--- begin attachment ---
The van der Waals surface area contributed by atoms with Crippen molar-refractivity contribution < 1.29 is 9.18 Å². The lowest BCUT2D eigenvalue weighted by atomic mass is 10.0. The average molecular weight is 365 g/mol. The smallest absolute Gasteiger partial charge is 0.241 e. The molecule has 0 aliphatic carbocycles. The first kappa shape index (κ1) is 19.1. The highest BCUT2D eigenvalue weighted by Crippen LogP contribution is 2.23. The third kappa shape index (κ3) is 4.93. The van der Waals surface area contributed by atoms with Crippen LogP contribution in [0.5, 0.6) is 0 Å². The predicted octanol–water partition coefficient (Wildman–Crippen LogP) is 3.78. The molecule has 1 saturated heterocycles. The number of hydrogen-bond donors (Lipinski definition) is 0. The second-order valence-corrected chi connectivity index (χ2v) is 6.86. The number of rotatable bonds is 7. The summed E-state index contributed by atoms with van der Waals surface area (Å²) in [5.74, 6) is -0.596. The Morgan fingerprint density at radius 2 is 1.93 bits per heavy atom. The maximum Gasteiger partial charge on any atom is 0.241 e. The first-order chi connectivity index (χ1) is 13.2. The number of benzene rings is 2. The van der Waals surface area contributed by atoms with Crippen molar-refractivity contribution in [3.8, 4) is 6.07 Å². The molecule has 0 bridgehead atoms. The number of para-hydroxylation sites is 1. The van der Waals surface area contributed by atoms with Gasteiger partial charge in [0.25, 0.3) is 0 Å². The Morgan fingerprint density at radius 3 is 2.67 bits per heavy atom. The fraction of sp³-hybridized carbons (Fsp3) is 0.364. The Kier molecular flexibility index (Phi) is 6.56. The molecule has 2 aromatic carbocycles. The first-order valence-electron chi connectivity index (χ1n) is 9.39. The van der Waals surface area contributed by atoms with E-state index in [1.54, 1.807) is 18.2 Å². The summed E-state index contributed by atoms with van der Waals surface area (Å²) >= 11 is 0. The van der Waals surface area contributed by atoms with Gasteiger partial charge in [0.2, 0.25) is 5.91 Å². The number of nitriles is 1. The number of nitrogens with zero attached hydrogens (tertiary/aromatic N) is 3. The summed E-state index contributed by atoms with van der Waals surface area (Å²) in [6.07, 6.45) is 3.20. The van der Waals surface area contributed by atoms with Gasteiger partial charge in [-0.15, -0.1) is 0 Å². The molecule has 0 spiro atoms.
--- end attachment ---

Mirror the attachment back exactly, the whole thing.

The van der Waals surface area contributed by atoms with Crippen molar-refractivity contribution < 1.29 is 9.18 Å². The lowest BCUT2D eigenvalue weighted by atomic mass is 10.0. The average molecular weight is 365 g/mol. The smallest absolute Gasteiger partial charge is 0.241 e. The molecule has 0 aliphatic carbocycles. The first kappa shape index (κ1) is 19.1. The highest BCUT2D eigenvalue weighted by Crippen LogP contribution is 2.23. The third kappa shape index (κ3) is 4.93. The van der Waals surface area contributed by atoms with Crippen LogP contribution in [0.5, 0.6) is 0 Å². The predicted octanol–water partition coefficient (Wildman–Crippen LogP) is 3.78. The molecule has 1 saturated heterocycles. The number of hydrogen-bond donors (Lipinski definition) is 0. The second-order valence-corrected chi connectivity index (χ2v) is 6.86. The number of rotatable bonds is 7. The summed E-state index contributed by atoms with van der Waals surface area (Å²) in [5.74, 6) is -0.596. The Morgan fingerprint density at radius 2 is 1.93 bits per heavy atom. The maximum Gasteiger partial charge on any atom is 0.241 e. The first-order chi connectivity index (χ1) is 13.2. The number of benzene rings is 2. The van der Waals surface area contributed by atoms with Crippen molar-refractivity contribution in [3.8, 4) is 6.07 Å². The molecule has 0 bridgehead atoms. The number of para-hydroxylation sites is 1. The van der Waals surface area contributed by atoms with Gasteiger partial charge in [0.25, 0.3) is 0 Å². The Morgan fingerprint density at radius 3 is 2.67 bits per heavy atom. The fraction of sp³-hybridized carbons (Fsp3) is 0.364. The Kier molecular flexibility index (Phi) is 6.56. The molecule has 2 aromatic carbocycles. The first-order valence-electron chi connectivity index (χ1n) is 9.39. The van der Waals surface area contributed by atoms with E-state index in [1.54, 1.807) is 18.2 Å². The summed E-state index contributed by atoms with van der Waals surface area (Å²) >= 11 is 0. The van der Waals surface area contributed by atoms with Gasteiger partial charge in [0.2, 0.25) is 5.91 Å². The number of nitriles is 1. The number of nitrogens with zero attached hydrogens (tertiary/aromatic N) is 3. The summed E-state index contributed by atoms with van der Waals surface area (Å²) in [6.07, 6.45) is 3.20. The van der Waals surface area contributed by atoms with Gasteiger partial charge in [-0.15, -0.1) is 0 Å². The molecule has 0 spiro atoms.